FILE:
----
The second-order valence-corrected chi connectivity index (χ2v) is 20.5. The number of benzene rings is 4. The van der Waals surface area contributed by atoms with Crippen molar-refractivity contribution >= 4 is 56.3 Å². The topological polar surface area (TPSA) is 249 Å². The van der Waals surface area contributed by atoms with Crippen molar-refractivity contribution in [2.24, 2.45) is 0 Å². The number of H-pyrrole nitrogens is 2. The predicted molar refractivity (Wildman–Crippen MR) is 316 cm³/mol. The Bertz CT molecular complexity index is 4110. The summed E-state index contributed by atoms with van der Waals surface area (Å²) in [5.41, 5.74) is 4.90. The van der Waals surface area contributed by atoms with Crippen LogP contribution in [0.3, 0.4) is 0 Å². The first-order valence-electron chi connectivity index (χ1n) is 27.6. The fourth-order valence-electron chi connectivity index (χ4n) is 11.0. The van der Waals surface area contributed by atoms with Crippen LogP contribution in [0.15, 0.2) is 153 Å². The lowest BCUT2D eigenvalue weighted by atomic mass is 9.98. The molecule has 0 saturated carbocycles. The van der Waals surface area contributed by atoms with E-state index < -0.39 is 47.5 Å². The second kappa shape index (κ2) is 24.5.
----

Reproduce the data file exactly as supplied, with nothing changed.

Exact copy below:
The second-order valence-corrected chi connectivity index (χ2v) is 20.5. The number of benzene rings is 4. The van der Waals surface area contributed by atoms with Crippen molar-refractivity contribution >= 4 is 56.3 Å². The topological polar surface area (TPSA) is 249 Å². The van der Waals surface area contributed by atoms with Crippen molar-refractivity contribution in [2.24, 2.45) is 0 Å². The number of H-pyrrole nitrogens is 2. The predicted molar refractivity (Wildman–Crippen MR) is 316 cm³/mol. The Bertz CT molecular complexity index is 4110. The summed E-state index contributed by atoms with van der Waals surface area (Å²) in [5.41, 5.74) is 4.90. The van der Waals surface area contributed by atoms with Crippen LogP contribution in [0.3, 0.4) is 0 Å². The first-order valence-electron chi connectivity index (χ1n) is 27.6. The fourth-order valence-electron chi connectivity index (χ4n) is 11.0. The van der Waals surface area contributed by atoms with Crippen LogP contribution in [0.15, 0.2) is 153 Å². The lowest BCUT2D eigenvalue weighted by atomic mass is 9.98. The molecule has 0 saturated carbocycles. The van der Waals surface area contributed by atoms with E-state index < -0.39 is 47.5 Å². The second kappa shape index (κ2) is 24.5.